UMaine partners with Maine farm to study PFAS

The University of Maine established a new partnership with Sue Hunter to advance research on per- and poly-fluoroalkyl substances, or PFAS, on her farm in Unity, Maine.

The agreement provides faculty and staff within UMaine’s Maine Agricultural and Forest Experiment Station access to Hunter’s property to advance replicated, experimental research focused on how PFAS moves through living organisms and potential remediation techniques for these so-called “forever chemicals.” 

PFAS have been used widely in industrial and consumer products since the 1940s for their resistance to grease, oil, water and heat. The human-made chemicals are linked to a growing list of medical concerns and can bioaccumulate in plants, animals and people. 

The research at Hunter’s farm will complement statewide efforts to characterize the extent of this global issue in Maine. The progressive response led by the state of Maine has brought together several agencies including the Department of Agriculture, Conservation and Forestry (DACF), and the Department of Environmental Protection; food system leaders such as the Maine Organic Farmers and Gardeners Association and the Maine Farmland Trust; and scientists across UMaine. 

Until recently, Hunter said that she cultivated organic vegetable crops and forage for dairy cows on approximately two-thirds of the 150-acre property. The farm’s business screeched to a halt in early 2022, she said, when a neighboring farmer who purchased hay from her said that it tested positive for PFAS. Hunter and her son Keith rose to action, methodically collecting dozens of soil and water samples to find out where and how much PFAS had accumulated on the farm. Lab results from Northern Tilth arrived in April 2022, and they were jarring. Most of the property was contaminated, including the unfarmed wetlands and groundwater used for irrigation and drinking water.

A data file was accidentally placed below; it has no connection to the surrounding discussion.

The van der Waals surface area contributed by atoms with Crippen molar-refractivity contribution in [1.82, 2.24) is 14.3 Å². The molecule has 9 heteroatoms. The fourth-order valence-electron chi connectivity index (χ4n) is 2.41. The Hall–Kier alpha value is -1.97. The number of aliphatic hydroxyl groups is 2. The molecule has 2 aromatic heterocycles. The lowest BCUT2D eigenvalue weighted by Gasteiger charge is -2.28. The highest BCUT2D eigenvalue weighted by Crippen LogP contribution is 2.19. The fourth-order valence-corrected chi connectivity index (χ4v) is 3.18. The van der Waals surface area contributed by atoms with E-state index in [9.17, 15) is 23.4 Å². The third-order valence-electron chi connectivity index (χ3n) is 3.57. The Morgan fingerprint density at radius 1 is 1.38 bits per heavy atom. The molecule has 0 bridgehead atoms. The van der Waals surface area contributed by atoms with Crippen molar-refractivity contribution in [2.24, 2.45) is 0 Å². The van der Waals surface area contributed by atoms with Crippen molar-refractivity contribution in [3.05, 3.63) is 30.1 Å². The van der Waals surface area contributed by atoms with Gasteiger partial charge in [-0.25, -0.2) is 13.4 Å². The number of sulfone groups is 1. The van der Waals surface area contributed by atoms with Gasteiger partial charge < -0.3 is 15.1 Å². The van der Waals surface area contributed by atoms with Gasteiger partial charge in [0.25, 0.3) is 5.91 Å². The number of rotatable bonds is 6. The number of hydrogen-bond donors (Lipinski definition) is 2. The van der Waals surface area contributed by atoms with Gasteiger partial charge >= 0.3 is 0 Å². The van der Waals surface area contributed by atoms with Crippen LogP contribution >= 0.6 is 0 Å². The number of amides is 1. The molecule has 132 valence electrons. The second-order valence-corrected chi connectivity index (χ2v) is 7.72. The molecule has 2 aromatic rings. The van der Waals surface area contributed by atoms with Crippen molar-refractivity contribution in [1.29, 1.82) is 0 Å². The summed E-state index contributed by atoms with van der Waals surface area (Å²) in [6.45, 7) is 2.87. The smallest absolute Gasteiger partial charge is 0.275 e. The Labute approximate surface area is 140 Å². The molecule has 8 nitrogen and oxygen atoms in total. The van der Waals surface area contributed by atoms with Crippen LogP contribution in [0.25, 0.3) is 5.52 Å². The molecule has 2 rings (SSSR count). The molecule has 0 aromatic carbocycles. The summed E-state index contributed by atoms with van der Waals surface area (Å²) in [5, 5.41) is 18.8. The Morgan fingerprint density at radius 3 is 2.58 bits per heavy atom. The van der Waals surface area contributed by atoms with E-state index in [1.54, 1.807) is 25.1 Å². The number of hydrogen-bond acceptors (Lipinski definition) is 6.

“It was devastating, it really was,” Hunter says. “We’re farmers and we love our land. We love this place. It’s home to us. I’ve been a farmer since I was 17 years old.” 

Once she processed the news, Hunter started to study the results. She noticed that soil contamination levels varied widely between parcels, and wondered if that may make the property well-suited for conducting experiments about PFAS. She reached out to Nancy McBrady, deputy commissioner of the Maine DACF, who, in turn, connected Hunter with Diane Rowland at UMaine.

“The property is perfectly suited to the types of questions that we need to ask and answer about PFAS,” says Rowland, dean of the College of Natural Sciences, Forestry, and Agriculture and director of the Maine Agricultural and Forest Experiment Station who also serves on the state PFAS Fund Advisory Committee. “Setting up an experimental condition with variable PFAS levels and past data collection like Sue has on her farm would take millions of dollars and decades to create. Farmers like Sue are extremely brave to come forward and turn a tragic situation into an opportunity to accelerate vital research on this issue.”

The site access agreement between Hunter and UMaine will provide researchers access to the farm’s land, water and equipment to study PFAS bioaccumulation factors in natural and farm settings. Landowners interested in hosting research on their properties should email

Contact: Erin Miller,